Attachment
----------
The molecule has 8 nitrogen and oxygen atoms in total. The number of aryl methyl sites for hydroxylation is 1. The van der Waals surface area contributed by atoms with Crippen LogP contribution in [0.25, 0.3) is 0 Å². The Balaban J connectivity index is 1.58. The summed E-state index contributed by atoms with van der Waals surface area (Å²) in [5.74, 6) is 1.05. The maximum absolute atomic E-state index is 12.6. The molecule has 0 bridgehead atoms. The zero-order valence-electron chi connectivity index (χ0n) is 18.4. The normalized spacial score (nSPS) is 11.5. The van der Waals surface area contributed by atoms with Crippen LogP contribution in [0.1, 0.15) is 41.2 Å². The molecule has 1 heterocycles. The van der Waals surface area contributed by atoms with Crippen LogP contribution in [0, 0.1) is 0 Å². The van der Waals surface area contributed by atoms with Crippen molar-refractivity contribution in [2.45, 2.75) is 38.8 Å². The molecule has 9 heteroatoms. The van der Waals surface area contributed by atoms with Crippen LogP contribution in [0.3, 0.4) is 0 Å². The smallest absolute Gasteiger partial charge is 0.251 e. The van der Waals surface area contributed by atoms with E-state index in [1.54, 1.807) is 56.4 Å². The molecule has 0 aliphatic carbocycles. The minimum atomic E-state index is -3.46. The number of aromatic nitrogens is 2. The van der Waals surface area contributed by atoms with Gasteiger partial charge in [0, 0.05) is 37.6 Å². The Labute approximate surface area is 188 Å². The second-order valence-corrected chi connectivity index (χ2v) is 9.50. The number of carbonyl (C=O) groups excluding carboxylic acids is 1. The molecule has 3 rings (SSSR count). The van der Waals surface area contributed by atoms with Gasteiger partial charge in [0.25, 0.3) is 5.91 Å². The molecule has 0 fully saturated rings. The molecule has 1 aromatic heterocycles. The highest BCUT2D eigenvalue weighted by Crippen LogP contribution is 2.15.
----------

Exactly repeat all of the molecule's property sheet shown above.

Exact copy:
The molecule has 8 nitrogen and oxygen atoms in total. The number of aryl methyl sites for hydroxylation is 1. The van der Waals surface area contributed by atoms with Crippen LogP contribution in [0.25, 0.3) is 0 Å². The Balaban J connectivity index is 1.58. The summed E-state index contributed by atoms with van der Waals surface area (Å²) in [5.74, 6) is 1.05. The maximum absolute atomic E-state index is 12.6. The molecule has 0 bridgehead atoms. The zero-order valence-electron chi connectivity index (χ0n) is 18.4. The normalized spacial score (nSPS) is 11.5. The van der Waals surface area contributed by atoms with Crippen LogP contribution in [0.1, 0.15) is 41.2 Å². The molecule has 1 heterocycles. The van der Waals surface area contributed by atoms with Crippen LogP contribution in [0, 0.1) is 0 Å². The van der Waals surface area contributed by atoms with Crippen molar-refractivity contribution in [2.45, 2.75) is 38.8 Å². The molecule has 9 heteroatoms. The van der Waals surface area contributed by atoms with Crippen LogP contribution in [0.3, 0.4) is 0 Å². The smallest absolute Gasteiger partial charge is 0.251 e. The van der Waals surface area contributed by atoms with E-state index in [1.54, 1.807) is 56.4 Å². The molecule has 0 aliphatic carbocycles. The minimum atomic E-state index is -3.46. The number of aromatic nitrogens is 2. The van der Waals surface area contributed by atoms with Gasteiger partial charge in [0, 0.05) is 37.6 Å². The Labute approximate surface area is 188 Å². The second-order valence-corrected chi connectivity index (χ2v) is 9.50. The number of carbonyl (C=O) groups excluding carboxylic acids is 1. The molecule has 3 rings (SSSR count). The van der Waals surface area contributed by atoms with Gasteiger partial charge in [0.25, 0.3) is 5.91 Å². The molecule has 0 fully saturated rings. The molecule has 1 aromatic heterocycles. The highest BCUT2D eigenvalue weighted by Crippen LogP contribution is 2.15.